Could it really be that Richard St. Barbe Baker was soldier, scholar, statesman, publicist, and tree protector all rolled into one?
Paul Hanley wrote Man of the Trees: Richard St. Barbe Baker, the First Global Conservationist, with a foreword by HRH Prince Charles and introduction by Jane Goodall. His Honour the Honourable W. Thomas Molloy, O.C., S.O.M., Q.C., LL.B, LL.D. Lieutenant Governor of Saskatchewan featured a Book Launch on November 20
“Baker was a remarkable man. He was a true visionary who had an intuitive and near prophetic appreciation of environmental issues; issues that are impacting the planet today.
- climate change
- environmental refugees
- indigenous rights
These were all concerns he raised in the 1920s and 30s long before these issues were widely recognized. He was also a man of action. He pioneered in Africa in the 1920s many of the solutions now being proposed to deal with these problems including
- desert reclamation
- grassroots development methods
- social forestry
More and more environmental science is telling us that the solution to deal with the rest of the solution is to plant more and more and more trees and supporting indigenous peoples in protecting their land.”~ Paul Hanley, November 20
“I believe with Ruskin, that I must be just to the Earth beneath my feet, to the neighbour by my side and to the Light that comes from above and within that this wonderful world of ours may be a little more beautiful and happy form my having lived in it. “Richard St. Barbe Baker.
Visit Paul Hanley’s website:
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For more information:
Blairmore Sector Plan Report; planning for Richard St. Barbe Baker Afforestation Area and George Genereux Urban Regional park and areas around the afforestation areas and West Swale inside of Saskatoon city limits
P4G Saskatoon North Partnership for Growth The P4G consists of the Cities of Saskatoon, Warman, and Martensville, the Town of Osler and the Rural Municipality of Corman Park; planning for areas around the afforestation area and West Swale outside of Saskatoon city limits
Richard St. Barbe Baker Afforestation Area is located in Saskatoon, Saskatchewan, Canada north of Cedar Villa Road, within city limits, in the furthest south west area of the city. 52° 06′ 106° 45′
Part SE 23-36-6 – Afforestation Area – 241 Township Road 362-A
Part SE 23-36-6 – SW Off-Leash Recreation Area (Richard St. Barbe Baker Afforestation Area ) – 355 Township Road 362-A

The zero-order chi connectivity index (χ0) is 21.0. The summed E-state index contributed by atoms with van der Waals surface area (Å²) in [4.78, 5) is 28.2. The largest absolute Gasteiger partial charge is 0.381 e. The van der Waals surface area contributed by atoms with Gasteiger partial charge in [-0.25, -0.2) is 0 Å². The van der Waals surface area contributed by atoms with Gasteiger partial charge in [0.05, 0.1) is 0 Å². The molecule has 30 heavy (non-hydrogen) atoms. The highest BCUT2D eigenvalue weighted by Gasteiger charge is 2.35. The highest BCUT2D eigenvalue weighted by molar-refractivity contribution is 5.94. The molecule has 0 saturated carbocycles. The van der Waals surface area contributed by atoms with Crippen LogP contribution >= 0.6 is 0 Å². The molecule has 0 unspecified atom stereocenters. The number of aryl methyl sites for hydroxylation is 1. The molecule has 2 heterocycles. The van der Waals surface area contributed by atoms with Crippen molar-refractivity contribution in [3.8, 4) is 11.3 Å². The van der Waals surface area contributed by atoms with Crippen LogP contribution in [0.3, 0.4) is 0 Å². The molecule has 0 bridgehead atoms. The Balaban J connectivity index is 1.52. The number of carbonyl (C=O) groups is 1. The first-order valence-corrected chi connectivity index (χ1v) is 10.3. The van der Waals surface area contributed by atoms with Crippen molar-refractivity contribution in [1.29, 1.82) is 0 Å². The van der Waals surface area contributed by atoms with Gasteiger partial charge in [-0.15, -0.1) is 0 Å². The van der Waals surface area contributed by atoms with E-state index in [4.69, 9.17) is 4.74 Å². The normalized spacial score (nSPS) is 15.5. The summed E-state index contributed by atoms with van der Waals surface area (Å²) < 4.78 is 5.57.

S ½ 22-36-6 Richard St. Barbe Baker Afforestation Area (West of SW OLRA) – 467 Township Road 362-A
NE 21-36-6 “George Genereux” Afforestation Area – 133 Range Road 3063
Wikimapia Map: type in Richard St. Barbe Baker Afforestation Area
Google Maps South West Off Leash area location pin at parking lot
Web page: https://stbarbebaker.wordpress.com
Where is the Richard St. Barbe Baker Afforestation Area? with map
Where is the George Genereux Urban Regional Park (Afforestation Area)? with map
Contact the Meewasin Valley Authority at 402 Third Avenue South Saskatoon, SK S7K 3G5 Saskatoon, Saskatchewan, Canada. The MVA has begun a Richard St. Barbe Baker Afforestation Area trust fund. If you wish to support the afforestation area with your donation, write a cheque to the “Meewasin Valley Authority Richard St. Barbe Baker Afforestation Area trust fund (MVA RSBBAA trust fund)”. Please and thank you!
Please contemplate joining the SOS Elms coalition or make a donation to SOS Elms ~ leave a message to support the afforestation area 😉
“The science of forestry arose from the recognition of a universal need. It embodies the spirit of service to mankind in attempting to provide a means of supplying forever a necessity of life and, in addition, ministering to man’s aesthetic tastes and recreational interests. Besides, the spiritual side of human nature needs the refreshing inspiration which comes from trees and woodlands. If a nation saves its trees, the trees will save the nation. And nations as well as tribes may be brought together in this great movement, based on the ideal of beautifying the world by the cultivation of one of God’s loveliest creatures – the tree.” ~ Richard St. Barbe Baker.